Oh yeah

September 17th, 2007
I guess I should mention <a href=" "_blank">this.</a> Vote early and often, but don’t feel obligated to vote for me.(Although, fyi, I hear that the folks over at Cormac McCarthy’s blog are going nuts, but you know how they are, with the matching T-shirts and the recipes and all the little in-jokes.)Meanwhile, I was thinking this weekend that it would be cool if we had a TMP book club, but I’m way too lazy to get it going. So let me just recommend Read more [...]

Among the Porcupines

September 10th, 2007
<a href=""_blank">Pigs fly.</a>

Bill Murray <a href=""_blank">explains</a> the big picture.


September letter posted

September 6th, 2007
<a href=""_blank">Website’s</a> updated.Is there a story behind the story? Yup. Does it involve a stalker? Nope. (Although I did find a reader wandering near my home a few weeks ago. A harmless fellow. I think.)Could it affect things here? I hope not. I’ve done a careful inventory of the archives here and there, and I think I’ve been pretty consistent in not trading on my adult private life for material. But I'll probably be censoring myself more and more. Read more [...]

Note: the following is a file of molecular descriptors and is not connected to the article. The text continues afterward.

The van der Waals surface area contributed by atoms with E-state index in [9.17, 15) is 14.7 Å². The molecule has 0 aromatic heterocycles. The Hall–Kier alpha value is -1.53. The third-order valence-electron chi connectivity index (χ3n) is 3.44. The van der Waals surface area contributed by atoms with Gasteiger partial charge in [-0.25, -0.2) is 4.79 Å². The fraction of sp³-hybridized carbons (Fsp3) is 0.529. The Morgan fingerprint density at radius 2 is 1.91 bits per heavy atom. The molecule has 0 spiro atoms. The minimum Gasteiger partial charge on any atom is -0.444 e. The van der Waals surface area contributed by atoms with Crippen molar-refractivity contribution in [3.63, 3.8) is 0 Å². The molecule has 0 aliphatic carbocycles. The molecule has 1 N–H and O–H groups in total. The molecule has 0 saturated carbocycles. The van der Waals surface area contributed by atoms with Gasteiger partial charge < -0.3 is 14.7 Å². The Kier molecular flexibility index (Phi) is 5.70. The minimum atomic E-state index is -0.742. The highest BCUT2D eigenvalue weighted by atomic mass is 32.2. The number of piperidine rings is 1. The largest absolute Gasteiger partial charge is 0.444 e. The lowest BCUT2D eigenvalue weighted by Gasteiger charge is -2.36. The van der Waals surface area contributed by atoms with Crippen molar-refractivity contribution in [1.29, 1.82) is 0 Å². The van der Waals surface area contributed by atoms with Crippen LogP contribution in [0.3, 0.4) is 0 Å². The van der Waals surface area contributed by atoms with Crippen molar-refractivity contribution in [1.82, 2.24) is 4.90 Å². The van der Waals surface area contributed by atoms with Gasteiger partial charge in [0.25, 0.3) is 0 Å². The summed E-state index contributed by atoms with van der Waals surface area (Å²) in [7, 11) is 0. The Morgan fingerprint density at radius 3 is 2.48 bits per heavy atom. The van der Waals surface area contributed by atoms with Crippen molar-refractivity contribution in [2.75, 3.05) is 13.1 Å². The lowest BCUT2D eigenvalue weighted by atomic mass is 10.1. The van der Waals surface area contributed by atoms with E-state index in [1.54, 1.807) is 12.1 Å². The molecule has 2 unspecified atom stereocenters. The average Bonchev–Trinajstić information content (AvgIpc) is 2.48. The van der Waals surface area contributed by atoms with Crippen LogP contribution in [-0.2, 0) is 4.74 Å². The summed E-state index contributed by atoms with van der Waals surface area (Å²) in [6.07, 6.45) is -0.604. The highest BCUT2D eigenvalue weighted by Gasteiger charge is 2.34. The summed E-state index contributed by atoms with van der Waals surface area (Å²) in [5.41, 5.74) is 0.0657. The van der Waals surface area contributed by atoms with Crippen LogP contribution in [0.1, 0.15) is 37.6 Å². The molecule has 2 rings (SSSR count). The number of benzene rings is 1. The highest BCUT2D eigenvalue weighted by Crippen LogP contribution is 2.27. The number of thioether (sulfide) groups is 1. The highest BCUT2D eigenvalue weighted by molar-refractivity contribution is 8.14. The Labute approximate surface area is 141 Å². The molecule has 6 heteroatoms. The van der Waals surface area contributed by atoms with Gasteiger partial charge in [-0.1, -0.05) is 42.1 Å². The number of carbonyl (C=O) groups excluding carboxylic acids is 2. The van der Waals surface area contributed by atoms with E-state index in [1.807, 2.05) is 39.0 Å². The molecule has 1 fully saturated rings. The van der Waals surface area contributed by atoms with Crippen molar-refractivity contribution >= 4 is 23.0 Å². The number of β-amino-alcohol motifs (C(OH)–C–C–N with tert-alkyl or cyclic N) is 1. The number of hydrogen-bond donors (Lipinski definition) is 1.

Roger Angell on memory

September 5th, 2007
"What is startling about memory is its willful persistence and obsession with detail. 'Hold on,' it says. 'Don't lose this.' The other day I unexpectedly found myself seeing the shape of the knobs at the top of the low iron posts that stand along the paths of Central Park -- a magnolia bud or perhaps an acorn -- and then, long before this, the way such posts looked when they were connected by running strands of heavy wire, which were slightly bent into irregularity and almost loose to the touch. Read more [...]

Thought for The Day

August 28th, 2007
"It always takes a year for me to get over a book. I mean, I can't leap into the next one."
--Michael Ondaatje, in "The Believer."

Memory SOS: Aguirre Wrath of God

August 27th, 2007